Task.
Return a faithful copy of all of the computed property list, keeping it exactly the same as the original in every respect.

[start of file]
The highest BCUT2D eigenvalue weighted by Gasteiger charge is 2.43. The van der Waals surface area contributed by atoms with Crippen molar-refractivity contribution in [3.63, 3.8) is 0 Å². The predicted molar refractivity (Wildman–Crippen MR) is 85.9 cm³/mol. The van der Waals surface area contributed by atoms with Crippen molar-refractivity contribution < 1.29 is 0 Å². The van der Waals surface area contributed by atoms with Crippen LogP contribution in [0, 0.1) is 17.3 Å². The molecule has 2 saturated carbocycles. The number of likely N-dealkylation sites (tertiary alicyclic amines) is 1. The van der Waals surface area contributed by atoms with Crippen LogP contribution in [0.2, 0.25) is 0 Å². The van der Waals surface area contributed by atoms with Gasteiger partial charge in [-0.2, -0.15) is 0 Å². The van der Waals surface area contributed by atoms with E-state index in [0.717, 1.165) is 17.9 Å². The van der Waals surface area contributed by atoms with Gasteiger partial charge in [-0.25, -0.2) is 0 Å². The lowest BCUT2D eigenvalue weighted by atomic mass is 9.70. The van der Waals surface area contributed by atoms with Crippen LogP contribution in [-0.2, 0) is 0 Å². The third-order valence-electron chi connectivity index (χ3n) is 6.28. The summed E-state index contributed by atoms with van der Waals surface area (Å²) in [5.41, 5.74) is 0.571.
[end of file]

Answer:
The highest BCUT2D eigenvalue weighted by Gasteiger charge is 2.43. The van der Waals surface area contributed by atoms with Crippen molar-refractivity contribution in [3.63, 3.8) is 0 Å². The predicted molar refractivity (Wildman–Crippen MR) is 85.9 cm³/mol. The van der Waals surface area contributed by atoms with Crippen molar-refractivity contribution < 1.29 is 0 Å². The van der Waals surface area contributed by atoms with Crippen LogP contribution in [0, 0.1) is 17.3 Å². The molecule has 2 saturated carbocycles. The number of likely N-dealkylation sites (tertiary alicyclic amines) is 1. The van der Waals surface area contributed by atoms with Crippen LogP contribution in [0.2, 0.25) is 0 Å². The van der Waals surface area contributed by atoms with Gasteiger partial charge in [-0.2, -0.15) is 0 Å². The van der Waals surface area contributed by atoms with E-state index in [0.717, 1.165) is 17.9 Å². The van der Waals surface area contributed by atoms with Gasteiger partial charge in [-0.25, -0.2) is 0 Å². The lowest BCUT2D eigenvalue weighted by atomic mass is 9.70. The van der Waals surface area contributed by atoms with Crippen LogP contribution in [-0.2, 0) is 0 Å². The third-order valence-electron chi connectivity index (χ3n) is 6.28. The summed E-state index contributed by atoms with van der Waals surface area (Å²) in [5.41, 5.74) is 0.571.